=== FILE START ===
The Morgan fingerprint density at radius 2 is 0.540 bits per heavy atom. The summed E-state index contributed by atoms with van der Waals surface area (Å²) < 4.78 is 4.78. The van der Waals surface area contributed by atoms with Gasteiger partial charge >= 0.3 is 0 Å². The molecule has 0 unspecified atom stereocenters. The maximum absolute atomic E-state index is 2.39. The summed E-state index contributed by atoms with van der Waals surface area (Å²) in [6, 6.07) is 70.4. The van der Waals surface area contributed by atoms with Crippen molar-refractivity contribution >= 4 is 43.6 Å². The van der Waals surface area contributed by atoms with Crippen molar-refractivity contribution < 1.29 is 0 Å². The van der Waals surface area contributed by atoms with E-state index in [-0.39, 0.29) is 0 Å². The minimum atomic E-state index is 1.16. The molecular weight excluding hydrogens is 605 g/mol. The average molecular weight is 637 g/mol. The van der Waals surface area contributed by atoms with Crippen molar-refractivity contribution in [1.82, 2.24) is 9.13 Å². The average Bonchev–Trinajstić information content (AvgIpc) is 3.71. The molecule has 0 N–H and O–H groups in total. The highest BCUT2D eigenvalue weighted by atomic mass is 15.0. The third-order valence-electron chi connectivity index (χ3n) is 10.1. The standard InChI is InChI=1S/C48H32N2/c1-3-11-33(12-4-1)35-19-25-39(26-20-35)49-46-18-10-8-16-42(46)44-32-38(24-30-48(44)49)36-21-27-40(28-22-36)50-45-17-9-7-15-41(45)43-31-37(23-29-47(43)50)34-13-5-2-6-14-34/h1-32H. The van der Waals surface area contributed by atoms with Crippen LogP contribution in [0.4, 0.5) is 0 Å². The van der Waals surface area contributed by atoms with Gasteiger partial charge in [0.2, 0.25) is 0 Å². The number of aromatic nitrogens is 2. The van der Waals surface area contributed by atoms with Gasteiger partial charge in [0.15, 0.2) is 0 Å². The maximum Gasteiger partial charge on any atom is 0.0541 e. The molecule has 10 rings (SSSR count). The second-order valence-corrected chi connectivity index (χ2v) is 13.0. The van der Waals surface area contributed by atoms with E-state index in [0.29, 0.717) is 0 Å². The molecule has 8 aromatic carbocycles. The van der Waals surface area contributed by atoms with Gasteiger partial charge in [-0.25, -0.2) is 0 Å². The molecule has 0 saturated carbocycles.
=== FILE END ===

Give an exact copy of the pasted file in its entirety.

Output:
The Morgan fingerprint density at radius 2 is 0.540 bits per heavy atom. The summed E-state index contributed by atoms with van der Waals surface area (Å²) < 4.78 is 4.78. The van der Waals surface area contributed by atoms with Gasteiger partial charge >= 0.3 is 0 Å². The molecule has 0 unspecified atom stereocenters. The maximum absolute atomic E-state index is 2.39. The summed E-state index contributed by atoms with van der Waals surface area (Å²) in [6, 6.07) is 70.4. The van der Waals surface area contributed by atoms with Crippen molar-refractivity contribution >= 4 is 43.6 Å². The van der Waals surface area contributed by atoms with Crippen molar-refractivity contribution < 1.29 is 0 Å². The van der Waals surface area contributed by atoms with E-state index in [-0.39, 0.29) is 0 Å². The minimum atomic E-state index is 1.16. The molecular weight excluding hydrogens is 605 g/mol. The average molecular weight is 637 g/mol. The van der Waals surface area contributed by atoms with Crippen molar-refractivity contribution in [1.82, 2.24) is 9.13 Å². The average Bonchev–Trinajstić information content (AvgIpc) is 3.71. The molecule has 0 N–H and O–H groups in total. The highest BCUT2D eigenvalue weighted by atomic mass is 15.0. The third-order valence-electron chi connectivity index (χ3n) is 10.1. The standard InChI is InChI=1S/C48H32N2/c1-3-11-33(12-4-1)35-19-25-39(26-20-35)49-46-18-10-8-16-42(46)44-32-38(24-30-48(44)49)36-21-27-40(28-22-36)50-45-17-9-7-15-41(45)43-31-37(23-29-47(43)50)34-13-5-2-6-14-34/h1-32H. The van der Waals surface area contributed by atoms with Crippen LogP contribution in [0.4, 0.5) is 0 Å². The van der Waals surface area contributed by atoms with Gasteiger partial charge in [0.2, 0.25) is 0 Å². The number of aromatic nitrogens is 2. The van der Waals surface area contributed by atoms with Gasteiger partial charge in [0.15, 0.2) is 0 Å². The maximum Gasteiger partial charge on any atom is 0.0541 e. The molecule has 10 rings (SSSR count). The second-order valence-corrected chi connectivity index (χ2v) is 13.0. The van der Waals surface area contributed by atoms with E-state index in [0.29, 0.717) is 0 Å². The molecule has 8 aromatic carbocycles. The van der Waals surface area contributed by atoms with Gasteiger partial charge in [-0.25, -0.2) is 0 Å². The molecule has 0 saturated carbocycles.